The only matter for speculation is if the markets will make a new high before turning down or simply slip unceremoniously anytime now, says Sonali Ranade
The world markets are not in sync, either in terms of geography or asset classes. That's not been the normal trend for many years. Usually such divergences presage a change in basic long-term trends. Investors should treat these divergences as cautionary signals in their respective markets that the uptrends [or downtrends] they have long assumed in effect are about to alter.
Most major markets are fairly close to their all-time highs following uptrend in prices that started in March 2009. We are thus in mature bull markets which are fairly late in their fifth wave up. The only matter for speculation is if the markets will make a new high before turning down or simply slip unceremoniously anytime now.
The case for new highs is fairly strong. First, Asia, in particular China and Japan, are breaking new ground and making new highs after having come off what looks like a bottom. Second, European equity markets, particularly DAX, has broken into new and higher territory. Last, the US equity markets, while correcting since December 18, have not yet violated a level that would negate the rally in prices that began on November 16.
From 1375 to1390 on the SPX is a level that markets need to hold through the uncertainties of the fiscal cliff. This represents both the 200 DMA and significant support levels. A violation of the 200 DMA on a closing basis would be a clear sell signal. Investors should use stop losses here even while expecting the rally to resume once the fiscal cliff uncertainty is out of the way.
Commodity markets appear to have launched on another cycle of correction towards new lows that may last one to two years. There will be intermediate rallies of course, but within the overall bear markets that continue.
Gold can find support on the way down at $1630. Some support also exists at 1590. However, given the tame break below $1660, eventually, a retest of $1525 is almost certainly in the cards in the next few weeks if not months.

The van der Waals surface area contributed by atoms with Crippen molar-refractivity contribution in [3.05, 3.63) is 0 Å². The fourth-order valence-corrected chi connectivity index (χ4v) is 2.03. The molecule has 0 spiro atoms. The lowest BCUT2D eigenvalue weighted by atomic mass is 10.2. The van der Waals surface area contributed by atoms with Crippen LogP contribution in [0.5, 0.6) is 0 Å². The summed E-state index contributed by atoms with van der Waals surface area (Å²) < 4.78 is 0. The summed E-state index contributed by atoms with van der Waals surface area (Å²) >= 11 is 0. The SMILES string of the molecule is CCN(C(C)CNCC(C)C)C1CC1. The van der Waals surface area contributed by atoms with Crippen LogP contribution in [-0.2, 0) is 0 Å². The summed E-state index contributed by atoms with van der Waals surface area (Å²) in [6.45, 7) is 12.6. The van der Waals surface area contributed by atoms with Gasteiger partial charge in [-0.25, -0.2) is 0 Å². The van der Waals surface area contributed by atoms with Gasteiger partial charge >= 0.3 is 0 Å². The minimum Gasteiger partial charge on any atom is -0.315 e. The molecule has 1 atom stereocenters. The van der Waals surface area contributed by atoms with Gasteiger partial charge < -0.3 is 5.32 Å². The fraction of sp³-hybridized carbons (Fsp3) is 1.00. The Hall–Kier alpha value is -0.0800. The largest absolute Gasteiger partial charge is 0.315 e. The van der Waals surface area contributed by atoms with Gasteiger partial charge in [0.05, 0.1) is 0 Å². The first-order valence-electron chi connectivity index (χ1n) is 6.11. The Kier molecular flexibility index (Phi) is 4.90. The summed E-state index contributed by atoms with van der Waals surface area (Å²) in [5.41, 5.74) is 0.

Silver could bob along testing its overhead resistance at $31 before eventually moving down to retest $26. On the other hand, there is nothing to rule out a sudden drop $28.5, which is the only significant support between now, and $26.
WTI Crude: Crude showed surprising resilience in the wake of weakness in commodity markets by rallying almost to its 200 DMA now positioned at $92. It closed the week at 90.80, well below its 200 DMA. Crude has a strong overhead resistance at $93. A rally past that level would negate the analysis given here.
Crude appears to be on course for a retest of $77.50. However, it appears to be in no particular hurry to get there. Nevertheless, the rally in prices now underway may already have terminated or will be terminated by the 200 DMA.
CCI Index: The graph above is the weekly chart of CCI, the Reuters equal weight index of 17 commodities and is given here to lend perspective to what's happening in the general market for commodities.
The index went into a long-term correction starting April 2011. It made a low of 500 in May 2012 after the high of 692. After the low of 500, the index could rally only up to 600 before turning down once more. It now is firmly on a downtrend for a retest 500.
A break below the support of 546, imminent any day now, will accelerate the fall.